The Sydney Opera House's complicated history with gamblingby Bernard Lagan
The backlash against gambling in Australia embraces Sydney’s iconic Opera House, but there's more to the story.
We tend to be less troubled by the history of people and things most familiar to us until they’re threatened or gone. Or, until their stories are so vividly told as to cause us to pause, newly grateful for their existence.
Both happened to the opera house last month. Days after Sydney writer Helen Pitt released her biographical tour-de-force of the building, The House, a tin-eared New South Wales Government decided it was fine to allow the organisers of an obscure – but apparently the world’s richest – horse race to spruik their event in lights beamed onto the Opera House’s roof of 1,556,006 white tiles.
When Louise Herron, a former corporate lawyer and now the public servant in charge of the Opera House, baulked on the grounds that a gambling promotion might offend the building’s World Heritage listing – a status accorded in New Zealand to the Te Wāhipounamu (Fiordland, Westland, Aoraki/Mt Cook and Mt Aspiring) and Tongariro national parks and the subantarctic islands – she was abused on air by top-rating radio shock jock and dandy, Alan Jones. He told her “… who the hell do you think you are, you don’t own the Opera House, we own it … you manage it.” He said she should be sacked.
Our latest Prime Minister, Scott Morrison, a former marketing man, airily enthused: “Why not put it on the biggest billboard Sydney has? Frankly, I thought it was a no-brainer. I can’t work out what all the fuss is about.”
As it turned out, many – about 80% of Sydney residents, according to a Sydney Morning Herald poll – disagreed. It took less than four days for more than 230,000 to sign a petition in opposition. Several thousand even felt strongly enough to mass at the Opera House on the night of the, by then, toned-down promotion to express their displeasure by shining their own disruptive lights on the building.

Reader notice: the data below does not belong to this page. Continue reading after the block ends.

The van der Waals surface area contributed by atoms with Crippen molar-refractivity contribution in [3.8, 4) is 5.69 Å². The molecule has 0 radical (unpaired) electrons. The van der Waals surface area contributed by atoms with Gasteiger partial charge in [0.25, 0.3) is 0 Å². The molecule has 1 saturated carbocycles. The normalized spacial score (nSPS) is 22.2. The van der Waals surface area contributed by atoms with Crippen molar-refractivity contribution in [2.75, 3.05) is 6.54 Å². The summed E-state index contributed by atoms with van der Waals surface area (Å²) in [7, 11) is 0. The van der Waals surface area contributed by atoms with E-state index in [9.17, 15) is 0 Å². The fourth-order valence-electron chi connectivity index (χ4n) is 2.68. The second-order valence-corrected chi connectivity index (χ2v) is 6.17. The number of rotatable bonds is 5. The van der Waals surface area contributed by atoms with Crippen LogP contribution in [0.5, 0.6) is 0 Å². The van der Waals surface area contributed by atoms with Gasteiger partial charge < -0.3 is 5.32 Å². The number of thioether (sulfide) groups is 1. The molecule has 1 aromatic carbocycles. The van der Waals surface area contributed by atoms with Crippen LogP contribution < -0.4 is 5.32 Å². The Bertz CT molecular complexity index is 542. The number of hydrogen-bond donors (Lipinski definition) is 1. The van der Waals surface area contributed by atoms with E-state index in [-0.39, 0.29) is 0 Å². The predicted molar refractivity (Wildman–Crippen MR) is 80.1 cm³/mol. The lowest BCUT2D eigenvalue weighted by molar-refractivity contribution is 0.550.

Jones would, belatedly, apologise, and the race promoters said they wouldn’t use the Opera House again. Red faces all round, really.
This certainly isn’t the first time the Opera House has been used for promotional purposes. Its sails have been billboards for the Wallabies rugby team and for Samsung’s phones.
So, why the angst about a horse race? Aside from the fury Jones caused with his intemperate comments, the protest can also be seen as an outcry against the hold gambling has on Australia. It’s the world’s looser capital, racking up gambling losses close to $20 billion a year. Australia has 20% of the world’s fast-play gambling machines and Sydney’s second casino – to be owned by James Packer – is rising as another totem to idleness on a prime Sydney harbourside frontage.
But it was about more. We feel ownership of our places of national beauty, but often powerless when governments – so often in cahoots with the make-a-buck boys – commandeer them. Would ads for a horse race ever be projected onto the Taj Mahal? The Tower of London? The Lincoln Memorial?
Some of those pushing for the ads pointed out that the Sydney Opera House was largely funded by gamblers. It is true that a lottery, which ran for 30 years until 1986, paid it off. And that makes the Opera House even less of a toy for governments. It is truly owned by the people – they paid for it and they spoke up for it.
This article was first published in the November 10, 2018 issue of the New Zealand Listener.
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